Seeking safety from Rakhine fighting, Rohingya pay to be smuggled to Bangladesh

Authorities, recently arrived refugees say clashes between Myanmar junta, rebels drove them across the border.
Abdur Rahman and Ahammad Foyez
2024.07.02
Cox’s Bazar, Bangladesh, and Dhaka
Seeking safety from Rakhine fighting, Rohingya pay to be smuggled to Bangladesh The Bangladesh Coast Guard patrols the Naf river for boats carrying Rohingya from Myanmar, July 2, 2024.
Abdur Rahman/BenarNews

Rohingya are being brought into southeastern Bangladesh by smugglers as fighting between ethnic rebel groups and junta-aligned forces worsens next-door in Myanmar’s Rakhine state, said officials and border crossers interviewed by BenarNews.

Smugglers are targeting members of the stateless Rohingya Muslim minority who are trying to flee clashes between Myanmar’s junta and the Arakan Army, one of the most prominent militias, according to interviews with authorities and Rohingya who recently arrived at a refugee camp in Cox’s Bazar district.

Police said they had tightened security at the border, but conceded that more people had been crossing over from Myanmar in recent weeks.

“As the sound of explosions continued on the Myanmar side, I learned that a part of the Rohingyas are staying in different places on the bank of the Naf river on Myanmar’s side,” Teknaf Municipality Panel Mayor Mujibur Rahman told BenarNews.

Mohammad Yusuf, a Rohingya who recently traveled to Bangladesh from the Buthidaung area of Rakhine, said he stayed in the mountains for 40 days where he survived by eating leaves.

“There were 13 members of my family. But suddenly one day, a bomb exploded in my village, and then everyone ran away to save their lives. It is not known where the rest have gone,” he told BenarNews. “We, two brothers together, walked for three days in the hilly area and swam across the river. We were accompanied by seven other people from other villages on the journey.” 

While Yusuf’s group traveled to Bangladesh, he said others worked with brokers to go to Indonesia or Malaysia.

“Families who have money are mainly trying to send young people [away from Myanmar] as youths become targets of both the Arakan Army and Myanmar military,” he said.

Authorities said smugglers – known as “brokers” locally – are active on both sides of the Naf, which marks the border between southeastern Bangladesh and northwestern Myanmar.

The United Nations refugee agency, UNHCR, said over 70,000 Rohingya were trapped in Rakhine as fighting rages.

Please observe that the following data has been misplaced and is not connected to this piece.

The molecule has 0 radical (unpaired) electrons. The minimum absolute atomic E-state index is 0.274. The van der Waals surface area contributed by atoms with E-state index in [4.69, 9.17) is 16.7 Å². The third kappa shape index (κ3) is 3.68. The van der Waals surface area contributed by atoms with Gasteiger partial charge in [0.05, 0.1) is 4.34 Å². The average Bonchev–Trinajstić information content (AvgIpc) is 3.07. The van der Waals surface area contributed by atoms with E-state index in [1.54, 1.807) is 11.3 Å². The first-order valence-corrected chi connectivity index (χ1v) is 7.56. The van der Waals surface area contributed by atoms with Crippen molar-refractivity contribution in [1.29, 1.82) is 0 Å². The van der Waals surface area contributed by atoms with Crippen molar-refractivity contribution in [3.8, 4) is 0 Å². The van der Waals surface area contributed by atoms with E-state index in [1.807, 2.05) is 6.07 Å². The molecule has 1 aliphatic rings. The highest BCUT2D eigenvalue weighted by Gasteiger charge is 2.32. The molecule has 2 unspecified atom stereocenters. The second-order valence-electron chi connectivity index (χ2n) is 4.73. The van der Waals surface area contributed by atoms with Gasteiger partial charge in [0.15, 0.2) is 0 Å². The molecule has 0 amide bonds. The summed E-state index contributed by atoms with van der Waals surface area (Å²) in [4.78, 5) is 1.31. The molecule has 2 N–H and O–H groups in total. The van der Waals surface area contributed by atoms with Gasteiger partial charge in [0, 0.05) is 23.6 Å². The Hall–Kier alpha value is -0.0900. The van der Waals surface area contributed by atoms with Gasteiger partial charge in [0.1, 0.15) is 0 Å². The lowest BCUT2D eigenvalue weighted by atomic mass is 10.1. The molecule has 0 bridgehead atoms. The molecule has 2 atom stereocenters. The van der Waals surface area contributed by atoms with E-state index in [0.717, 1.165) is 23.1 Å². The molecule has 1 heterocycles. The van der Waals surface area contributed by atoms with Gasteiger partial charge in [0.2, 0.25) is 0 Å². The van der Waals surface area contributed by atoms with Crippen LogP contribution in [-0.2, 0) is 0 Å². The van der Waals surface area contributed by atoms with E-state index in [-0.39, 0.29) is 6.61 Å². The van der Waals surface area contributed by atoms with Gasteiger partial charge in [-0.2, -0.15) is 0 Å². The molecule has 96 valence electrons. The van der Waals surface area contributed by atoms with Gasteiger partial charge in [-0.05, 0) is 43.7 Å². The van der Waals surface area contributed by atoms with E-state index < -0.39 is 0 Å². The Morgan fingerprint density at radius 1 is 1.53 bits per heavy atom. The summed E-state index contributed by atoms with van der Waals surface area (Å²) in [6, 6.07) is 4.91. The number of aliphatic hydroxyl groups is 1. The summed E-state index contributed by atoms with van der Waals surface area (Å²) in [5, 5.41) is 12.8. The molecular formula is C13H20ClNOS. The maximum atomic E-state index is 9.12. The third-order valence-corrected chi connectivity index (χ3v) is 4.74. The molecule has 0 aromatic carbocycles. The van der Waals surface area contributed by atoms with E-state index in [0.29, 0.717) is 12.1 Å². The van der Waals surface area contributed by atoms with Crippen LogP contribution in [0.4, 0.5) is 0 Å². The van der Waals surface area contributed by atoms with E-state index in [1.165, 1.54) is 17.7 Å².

Community leaders said brokers were collecting money from Rohingya to leave Myanmar, but did not release any details about recent crossings.

Mohammad Amir Zafar, who commands an Armed Police Battalion (APBn) in Bangladesh, said Rohingya who have been forced from their homes are willing to pay to get across the border.

BD-MN-rohingya2.jpg
A Bangladeshi stands at the Teknaf-Myanmar Transit Jetty wharf along the Naf river in Cox’s Bazar and listens to gunfire in Myanmar where military troops fight with rebels, July 1, 2024. [Abdur Rahman/BenarNews]

“The brokers who are involved in this work will be brought to justice,” he told BenarNews.

Along with the APBn, members of the Bangladesh Coast Guard and Border Guard Bangladesh are stationed near the border to prevent infiltration.

Route to safety

Many Rohingya walked from their homes in Rakhine state to the Naf river, where brokers sat in boats waiting to collect fees to carry them across the river.

Mohammad Saje, who entered Bangladesh on June 28 ago and took shelter at a camp with a relative, said he and 12 others crossed the river during heavy rain.

“My home is at Buthidaung. Everything has been destroyed in the war there. My father was killed by a mortar shell attack,” he told BenarNews, adding that the Arakan Army entered his village and ordered everyone leave within an hour. 

“After that, we left the area with some food. Sixty youths were caught by the Arakan Army – I don’t know what happened to them, adding, “I saw with my own eyes the scene of the killing of many young men on the way.” 

Arriving near the river in Maungdaw, he and others took shelter for three days before paying 400,000 kyat (U.S. $190) each for a ride across the river. 

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People walk through a Rohingya camp in Cox’s Bazar, Bangladesh, March 9, 2023. [Mahmud Hossain Opu/AP]

Refugee camps in and around Cox’s Bazar in Bangladesh, seen as safe locations, are home to about 1 million Rohingya, including over 740,000 who have fled from Myanmar since a military crackdown in August 2017. 

Not all who flee from Myanmar are safe. On June 22, a Rohingya identified as Md. Anwar lost a leg in a land-mine explosion along the border as he tried to cross over from the Myanmar side.

On Tuesday, a Rohingya was killed in a mine blast near the border after crossing into Bangladesh, officials said.

Cox’s Bazar police station officer-in-charge Saiful Islam said the man, identified as Mohammad Ayash and who was between the ages of 22 and 25, undertook the border crossing during heavy rain.

“He was brought to Cox’s Bazar Sadar Hospital with injuries around 3 p.m. But the duty doctor said that he died before he was brought to the hospital,” Saiful Islam said. 

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